Skip to main content

Getting your home ready to brave the winter months ahead

So the mercury is dropping outside and the days are shorter than ever. What can you do now to ensure that your family is safe and cozy between now and when the daffodils start to bloom next spring?

Your Chimneys won’t Sweep Themselves

If you have a fireplace, you should have your chimney cleaned by a professional chimney sweep every year. Creosote is the black flammable tar that is deposited on the inside of your chimney from wood smoke. Allowing creosote to build up can cause a chimney fire if not properly addressed. There could also be other debris in the chimney that should be cleared; who knows what your neighborhood squirrels and birds have been up to since last winter?

Even if you don’t have a fireplace, but your heating source is gas, propane or oil, then your furnace has a chimney that should be checked yearly. Funny story, when we bought our home, the previous owners hadn’t lived there in a while. The very first time we turned our heat on, the whole downstairs filled with smoke- a helpful bird had built a nest inside the furnace chimney, of all places. Great excitement was had by all!

Have your heater serviced

Whether the heating system in your home is electric, propane, natural gas, or heating oil, having your heater serviced each year will ensure that it’s running at peak efficiency. Any licensed HVAC technician should be able to do this, and they will probably replace some minor parts, like gaskets, to make sure that your heater is in tip top shape. Our previous encounter with the birds’ nest in the heater chimney would have been prevented had we had the heater serviced prior to turning it on.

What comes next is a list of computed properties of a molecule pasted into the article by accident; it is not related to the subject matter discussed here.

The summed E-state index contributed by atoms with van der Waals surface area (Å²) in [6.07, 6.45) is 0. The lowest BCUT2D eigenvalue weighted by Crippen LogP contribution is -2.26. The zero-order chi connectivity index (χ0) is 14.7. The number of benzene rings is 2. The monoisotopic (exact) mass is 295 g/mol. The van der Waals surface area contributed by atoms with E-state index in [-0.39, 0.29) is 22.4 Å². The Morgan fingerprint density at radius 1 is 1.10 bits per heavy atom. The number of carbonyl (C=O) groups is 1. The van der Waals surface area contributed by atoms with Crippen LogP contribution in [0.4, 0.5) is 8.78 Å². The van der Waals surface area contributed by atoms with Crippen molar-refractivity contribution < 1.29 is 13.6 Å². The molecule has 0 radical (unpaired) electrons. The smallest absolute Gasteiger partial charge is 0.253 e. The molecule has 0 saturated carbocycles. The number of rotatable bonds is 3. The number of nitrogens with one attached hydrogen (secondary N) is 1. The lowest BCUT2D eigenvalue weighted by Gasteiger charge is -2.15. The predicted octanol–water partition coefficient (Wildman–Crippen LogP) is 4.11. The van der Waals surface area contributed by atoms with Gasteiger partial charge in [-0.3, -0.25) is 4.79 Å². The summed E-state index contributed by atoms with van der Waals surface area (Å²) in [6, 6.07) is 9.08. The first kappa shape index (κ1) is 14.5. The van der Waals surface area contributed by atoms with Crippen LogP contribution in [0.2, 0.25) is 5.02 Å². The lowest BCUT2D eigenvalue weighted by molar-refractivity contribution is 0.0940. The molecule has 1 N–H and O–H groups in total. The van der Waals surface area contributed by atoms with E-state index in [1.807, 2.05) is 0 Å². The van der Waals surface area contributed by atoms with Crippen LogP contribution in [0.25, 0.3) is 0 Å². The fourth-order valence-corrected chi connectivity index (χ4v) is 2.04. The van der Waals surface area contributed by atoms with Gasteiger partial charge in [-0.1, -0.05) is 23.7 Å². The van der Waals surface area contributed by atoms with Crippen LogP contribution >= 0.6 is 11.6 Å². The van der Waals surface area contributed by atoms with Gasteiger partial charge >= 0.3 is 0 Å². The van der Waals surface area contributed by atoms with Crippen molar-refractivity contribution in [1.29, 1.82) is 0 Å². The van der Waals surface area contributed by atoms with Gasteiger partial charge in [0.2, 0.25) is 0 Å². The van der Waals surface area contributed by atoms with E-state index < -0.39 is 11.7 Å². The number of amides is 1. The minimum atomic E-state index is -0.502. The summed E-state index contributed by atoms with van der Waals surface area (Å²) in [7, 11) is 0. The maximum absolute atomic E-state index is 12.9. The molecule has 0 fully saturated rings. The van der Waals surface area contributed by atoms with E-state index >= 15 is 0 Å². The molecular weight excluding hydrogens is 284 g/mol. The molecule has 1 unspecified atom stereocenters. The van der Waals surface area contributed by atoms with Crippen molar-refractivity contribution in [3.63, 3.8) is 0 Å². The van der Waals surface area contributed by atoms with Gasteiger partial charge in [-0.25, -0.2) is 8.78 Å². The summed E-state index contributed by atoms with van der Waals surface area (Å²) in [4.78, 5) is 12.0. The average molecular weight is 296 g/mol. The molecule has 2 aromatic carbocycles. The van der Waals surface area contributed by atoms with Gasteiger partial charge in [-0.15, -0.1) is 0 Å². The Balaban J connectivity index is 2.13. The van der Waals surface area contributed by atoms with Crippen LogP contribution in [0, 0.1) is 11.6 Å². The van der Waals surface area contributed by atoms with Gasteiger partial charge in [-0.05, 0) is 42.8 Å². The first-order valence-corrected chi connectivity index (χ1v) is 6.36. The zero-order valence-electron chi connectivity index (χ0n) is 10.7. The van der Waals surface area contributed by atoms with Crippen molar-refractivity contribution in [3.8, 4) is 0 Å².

Get out your Caulk Gun

Check for any drafts around windows and doors, and seal them caulk. You can also check around where pipes come into the house and caulk around them as well.

Check your ceiling fans

Did you know that the vast majority of ceiling fans have a switch that allows you to change the direction in which the blades turn? During the summer, the blades create cool downward air flow. During the winter, the blades should redistribute the warm air near the ceiling. Mind-blowing, right? Check your manufacturer’s instructions (aka go onto Google because seriously who keeps those things?) to see which way the blades on your particular fan should turn. And while you’re up there flipping that switch, clean those fan blades because those things get seriously filthy!

Guard against the Silent Killer

Carbon monoxide is no joke, especially in the winter when homes tend to be tightly closed with little ventilation. Make sure that you have working carbon monoxide detectors on each floor of your home, and outside each bedroom. Most carbon monoxide detectors are combined with a smoke detector. While detection is key, knowing how to avoid it entirely is even better. Make sure that your heater and fireplace are well maintained. A blocked flue or chimney can cause carbon monoxide to build up indoors. And NEVER run a generator inside your home, in the garage, or in an enclosed porch.

These relatively inexpensive and easy maintenance items should make a big difference in keeping your family safe and warm this winter as well as reducing your heating costs.

Have any other tips for getting your home ready for winter? I’d love to hear from you!

Leave a Reply